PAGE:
adding 2 max contract players would most likely push ANY team further. quantifying experience is a hard thing. playoffs or not, DD already said its just basketball, not rocket science. so according to him, 'experience' doesn't matter that much. of course it could just be talking points due to the situation (young raptors vs old nets) but by the time this team gets more 'experience' (how much do we need? 1 more playoff berth? 2? 3?), most of our core players will probably be gone.


    Dang since when have you become so negative? LOL. Anytime I said anything negative about the team all year and that they will probably lose to Brooklyn you got at me like there was no tomorrow. It's cool I'm just kind of shocked ahahaha

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    Raptors Republic Superstar iblastoff's Avatar
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    Quote GLF wrote: View Post
    Dang since when have you become so negative? LOL. Anytime I said anything negative about the team all year and that they will probably lose to Brooklyn you got at me like there was no tomorrow. It's cool I'm just kind of shocked ahahaha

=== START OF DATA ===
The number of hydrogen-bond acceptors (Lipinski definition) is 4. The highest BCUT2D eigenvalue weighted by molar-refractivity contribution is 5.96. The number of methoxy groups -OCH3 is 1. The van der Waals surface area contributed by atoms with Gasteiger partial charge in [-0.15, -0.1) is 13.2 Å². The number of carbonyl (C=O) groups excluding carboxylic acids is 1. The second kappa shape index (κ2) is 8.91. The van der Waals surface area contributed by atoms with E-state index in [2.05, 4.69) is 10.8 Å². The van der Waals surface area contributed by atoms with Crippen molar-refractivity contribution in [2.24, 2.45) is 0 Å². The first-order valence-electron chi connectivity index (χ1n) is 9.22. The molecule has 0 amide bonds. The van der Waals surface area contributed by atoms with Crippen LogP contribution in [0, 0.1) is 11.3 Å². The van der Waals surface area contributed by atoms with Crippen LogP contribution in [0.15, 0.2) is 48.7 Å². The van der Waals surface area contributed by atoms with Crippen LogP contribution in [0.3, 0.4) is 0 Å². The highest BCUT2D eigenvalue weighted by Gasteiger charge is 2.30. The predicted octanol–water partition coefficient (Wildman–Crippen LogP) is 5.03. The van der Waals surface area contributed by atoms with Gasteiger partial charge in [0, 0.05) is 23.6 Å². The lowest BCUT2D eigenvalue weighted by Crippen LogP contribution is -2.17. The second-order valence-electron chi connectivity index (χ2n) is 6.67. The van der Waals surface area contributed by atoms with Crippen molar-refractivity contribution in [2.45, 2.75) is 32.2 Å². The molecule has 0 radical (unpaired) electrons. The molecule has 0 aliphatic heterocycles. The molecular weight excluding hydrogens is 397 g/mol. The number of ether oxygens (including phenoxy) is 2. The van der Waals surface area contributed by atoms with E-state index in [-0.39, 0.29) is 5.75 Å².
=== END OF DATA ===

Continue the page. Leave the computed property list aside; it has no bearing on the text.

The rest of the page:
i don't think i've ever been SUPER positive or anything. when the raptors were winning this past season, i think a lot of people including me just let go of their usual critiques and wanted to enjoy some decent toronto basketball for once. now that we've had our fun with a shitty 1st round exit playing not-so-great playoff ball against some old useless fucks who are probably going to retire soon, its back to reality.

    i might have had a different outlook if we actually played well in the playoffs (ie the ball movement we all saw during the regular season), but no, it was just a bunch of lucky iso play and relying on the nets to miss a ton of open shots. maybe that fault lays on our coaching but who knows.

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    Quote iblastoff wrote: View Post
    i don't think i've ever been SUPER positive or anything. when the raptors were winning this past season, i think a lot of people including me just let go of their usual critiques and wanted to enjoy some decent toronto basketball for once. now that we've had our fun with a shitty 1st round exit playing not-so-great playoff ball against some old useless fucks who are probably going to retire soon, its back to reality.

    i might have had a different outlook if we actually played well in the playoffs (ie the ball movement we all saw during the regular season), but no, it was just a bunch of lucky iso play and relying on the nets to miss a ton of open shots. maybe that fault lays on our coaching but who knows.